The links to the previous blogs can be found here: Canada’s ‘middle performers’ in waste management: Quebec, New Brunswick, and Ontario (March 27, 2019); British Columbians and Nova Scotians are Canada’s best recyclers (March 14, 2019)    Canada’s waste diversion rate slowly inches higher (February 28, 2019); Where’s the garbage coming from? More and more from homes (February 19, 2019); Good news and bad news in dumping of waste (October 11, 2018).

Canada’s ‘middle performers’ in waste management: Quebec, New Brunswick, and Ontario

Three provinces sit in the middle of Canada’s waste disposal charts. But because two of them (Quebec and Ontario) together contain 60% of Canada’s population, they basically determine the Waste Management - What are QC, NB & ON Divertingcountry’s overall waste management performance.

According to the latest Statistics Canada data, Quebecers, New Brunswickers and Ontarians ranked third, fourth and fifth-largest dumpers of waste of the nine reporting provinces in 2016, behind the best performers, Nova Scotians and British Columbians. Quebecers dumped 660 kilograms a person, New Brunswickers 670 kilograms, and Ontarians 700 kilograms. The Canadian average was 710 kilograms per person.

The waste we are talking about is used paper, plastic, glass, metals, textiles, organics, electronics, white goods such as fridges and appliances, and construction, renovation and demolition materials like wood, drywall, doors, windows, and wiring. Some waste streams are excluded from StatsCan’s definitions.

Most of Quebec’s waste was dumped by homeowners or renters. This reflects a recent trend for increasing quantities of waste to come from homes, although nationwide (and in Ontario and New Brunswick) more waste overall was still emanating from industrial, commercial and institutional (IC & I) sources in 2016.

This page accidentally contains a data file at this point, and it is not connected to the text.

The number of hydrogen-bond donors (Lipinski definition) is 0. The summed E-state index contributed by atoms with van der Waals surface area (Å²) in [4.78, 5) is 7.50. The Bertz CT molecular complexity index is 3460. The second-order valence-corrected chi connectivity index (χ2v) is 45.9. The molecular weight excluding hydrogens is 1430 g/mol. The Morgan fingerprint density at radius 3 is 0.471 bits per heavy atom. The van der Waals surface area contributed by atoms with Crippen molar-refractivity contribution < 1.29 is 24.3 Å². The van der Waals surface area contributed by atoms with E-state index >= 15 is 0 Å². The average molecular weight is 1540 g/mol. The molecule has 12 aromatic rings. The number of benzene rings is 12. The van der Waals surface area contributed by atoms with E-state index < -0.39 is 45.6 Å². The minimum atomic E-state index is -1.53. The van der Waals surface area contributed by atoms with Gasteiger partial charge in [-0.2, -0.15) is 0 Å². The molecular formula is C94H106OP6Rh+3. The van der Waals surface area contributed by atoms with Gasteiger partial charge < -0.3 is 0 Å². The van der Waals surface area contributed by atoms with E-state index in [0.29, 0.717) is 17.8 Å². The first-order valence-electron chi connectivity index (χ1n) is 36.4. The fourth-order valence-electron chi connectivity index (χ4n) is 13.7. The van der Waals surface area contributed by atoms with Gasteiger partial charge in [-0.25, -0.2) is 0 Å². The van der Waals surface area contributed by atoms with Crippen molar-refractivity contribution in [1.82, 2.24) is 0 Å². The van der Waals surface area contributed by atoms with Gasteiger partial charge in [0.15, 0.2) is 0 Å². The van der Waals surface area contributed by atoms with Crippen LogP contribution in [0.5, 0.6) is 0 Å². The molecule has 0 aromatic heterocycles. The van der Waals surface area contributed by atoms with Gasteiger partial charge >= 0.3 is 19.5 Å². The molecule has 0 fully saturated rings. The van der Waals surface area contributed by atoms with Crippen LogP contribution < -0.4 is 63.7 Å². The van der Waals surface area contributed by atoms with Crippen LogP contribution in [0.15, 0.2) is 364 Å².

The three provinces were also in the middle of the bunch when it comes to diverting waste. But there are some interesting differences between them, indicating both progress and where future challenges lie. Quebec, for example, led Canada in the per capita diversion of both paper and white goods but was second lowest in organics diversion. Clearly it needs to boost its organics’ recovery.

New Brunswick’s organics diversion, on the other hand, represented 65% of all it diverted in 2016, ranking it second best organics diverter in the country, but its paper recovery was the lowest. Ontario was in the middle: ranked third in paper recovery and fourth in organics. The pie charts show the similarities and differences between these key ‘middle performers.’

This is the latest in a series of recent blogs on waste and recycling data in Canada. Here are the links to the others: British Columbians and Nova Scotians are Canada’s best recyclers, (March 14,  2019); Canada’s waste diversion rate slowly inches higher (February 28, 2019); Where’s the garbage coming from? More and more from homes (February 19, 2019); Good news and bad news in dumping of waste (October 11, 2018).